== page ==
What a healthy dinner looked like in 1987, how it looks today, and what we can expect 30 years from now.

Ann Taylor Pittman; Jamie Vespa, MS, RD; and Carolyn Williams, PhD, RD
March 06, 2017

The dinner plate, a symbol of nurturing and domestic plenty, is as reliable a time capsule as fashion or pop music. Trends are easy to spot—and easy to mock, as one decade's go-to dish becomes the next decade's punch line. (Hold the microwave-steamed veggies, please—forever.) From fat-phobic to plant-forward, here's how the national plate has evolved—and where its heading.

Photo: Sarah Anne Ward

THAT WAS THEN … 1987

If you were mindful enough to cook light back in 1987, odds are you were motivated by fearful headlines. Cholesterol and fat, the dietary Joker and Penguin of the decade, lurked in every (delicious) dish, poised to drive us to an early grave. Traditional staples like beef, butter, and eggs were sacrificed on the altar of "lean" cuisine. In their place came starches naturally low in fat, and lean poultry, fish, and reduced-calorie margarines (we could believe it was not butter).

Skinless, Boneless Chicken Breast

This lean protein became the weeknight staple. Usually grilled or baked, it was prepared with little to no fat. Serving size was skimpy: Back then, skinless, boneless breasts averaged about 4 ounces each, roughly half the size they are today.

Skim Milk

Though milk consumption had already begun the downward trend still going on today, most people thought of skim milk as a fortified beverage essential to good health—not just something to pour over cereal or in coffee. The low- to no-fat dairy treatment extended to yogurt and sour cream as well.

Steamed Vegetables

Steaming offered a fat-free, foolproof way to cook, and countertop steamers were hugely popular. Indulgence came in the form of a pat of margarine. Unless you grew your own, fresh herbs were hard to come by, so dried was the best option. Dash of Mrs. Dash, anyone?

Refined Grains and Starches

Carbs became the star of the show, often making up half of the plate. With the focus on fat content rather than nutrient density, refined grains like white rice and pasta were popular "healthy" choices. If you were interested in whole grains, you were generally limited to brown rice and oats (and labeled a hippie).

Photo: Sarah Anne Ward

THIS IS NOW ... 2017

Forget deprivation. Healthy eating is no longer about what we shouldn't include on the plate, but a celebration of eating just about everything. Forget playing it safe; variety is the new mantra. We seek out ingredients that bring balance, color, and texture to our meals. We crave richer, bolder flavors. An abundance of fresh, whole foods help keep dinnertime fun, beautiful, and delicious.

Get the recipes: Salmon with Horseradish-Mustard Sauce, Farro-Kraut Pilaf and All the Green Things Salad.

Whole Grains

Even though they take up only half as much of the plate as refined starches did 30 years ago, nutty, chewy farro and other ancient grains bring texture and earthy intrigue. Add a few forkfuls of fermented sauerkraut for gut-healthy, probiotic-rich tang.

Go Green

Vegetables dominate half of the plate, providing crunchy, creamy, and toothsome textures. Handfuls of mint and parsley bring a burst of herbal freshness to sugar snaps, peas, and asparagus.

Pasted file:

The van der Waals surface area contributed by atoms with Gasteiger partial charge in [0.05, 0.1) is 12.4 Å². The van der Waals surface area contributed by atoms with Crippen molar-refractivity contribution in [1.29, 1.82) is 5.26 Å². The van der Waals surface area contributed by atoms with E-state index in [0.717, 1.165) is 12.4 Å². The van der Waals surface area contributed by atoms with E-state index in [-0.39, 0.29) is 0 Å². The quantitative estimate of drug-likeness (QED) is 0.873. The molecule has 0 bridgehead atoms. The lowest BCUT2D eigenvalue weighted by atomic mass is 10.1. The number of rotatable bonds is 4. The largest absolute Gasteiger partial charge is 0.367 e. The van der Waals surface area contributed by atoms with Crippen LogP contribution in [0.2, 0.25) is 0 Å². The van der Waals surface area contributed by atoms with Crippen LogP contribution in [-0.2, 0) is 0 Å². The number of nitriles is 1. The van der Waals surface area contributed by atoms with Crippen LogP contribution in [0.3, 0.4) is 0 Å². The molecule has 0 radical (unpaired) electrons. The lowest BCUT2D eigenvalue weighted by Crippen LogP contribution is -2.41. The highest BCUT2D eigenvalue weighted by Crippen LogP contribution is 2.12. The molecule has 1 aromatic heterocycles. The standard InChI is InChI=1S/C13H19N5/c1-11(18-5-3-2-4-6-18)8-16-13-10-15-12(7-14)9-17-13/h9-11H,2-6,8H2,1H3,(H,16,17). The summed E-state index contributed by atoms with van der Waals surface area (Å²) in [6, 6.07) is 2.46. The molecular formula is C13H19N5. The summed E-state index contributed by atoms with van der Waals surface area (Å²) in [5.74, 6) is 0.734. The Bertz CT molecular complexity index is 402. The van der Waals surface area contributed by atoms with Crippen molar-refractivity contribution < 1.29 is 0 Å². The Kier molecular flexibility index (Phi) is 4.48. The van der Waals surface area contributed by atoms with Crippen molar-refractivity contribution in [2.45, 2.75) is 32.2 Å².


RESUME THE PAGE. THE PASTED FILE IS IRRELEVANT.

Omega-3-Rich Fatty Fish

Portion sizes of meat and poultry entrées continue to shrink in favor of sustainable fish high in unsaturated fat. If you can find them, seek out wild salmon varieties like sockeye, coho, and king—or try mackerel or sardines.

Full-Fat Dairy

Keep portions (and sat fat) in check by deploying a smart dollop of sour cream or yogurt for satiating creaminess.

Unsaturated Fats

Embrace the health and flavor benefits of good-for-you fats, including olive oil and avocado in the salad, omega-3 fats in the fish, and more olive oil enriching the grains.

Red Wine

We opt for red due to resveratrol, a compound in red grapes that may help reduce cardiovascular disease risk, fight cancer, preserve memory, and more.

Photo: Sarah Anne Ward

THIS IS NEXT ... 2047

A sneak peek of your supper 30 years from now may very well elicit a "Jiminy Cricket!" Which is fitting, given your burger (and bread and pasta) could be made of bugs. Meat consumption will shrink due to dwindling resources, shifting from the center of the plate to the role of condiment. Thug Kitchen's Matt Holloway and Michelle Davis explain that "meat will continue to fall from its place as the focal point of a meal to an occasional accent, if present at all, as people continue to understand both the environmental and physiological impacts of a diet heavy in animal products." Depleted of many wild fish, the oceans will offer up a different bounty, according to Barton Seaver, Director of the Healthy and Sustainable Food Program, Center for Health and the Global Environment, Harvard School of Public Health: a host of sustainable aquaculture, including iodine-rich salty greens from sea beans to seaweed. Oceans will also become our primary source for drinking water. The American diet will eschew processed convenience food and embrace from-scratch cooking from a diverse array of plants, including cover crops, seasonal veg, ancient grains, and plenty of good, healthy fats.

Get the Recipes: Whole-Grain Cricket Bread, Sautéed Sea Beans and Onions, Black Barley with Cowpeas, and Eggplant with Spicy Meat Relish.

Photo: Ann Pittman

Cricket Flour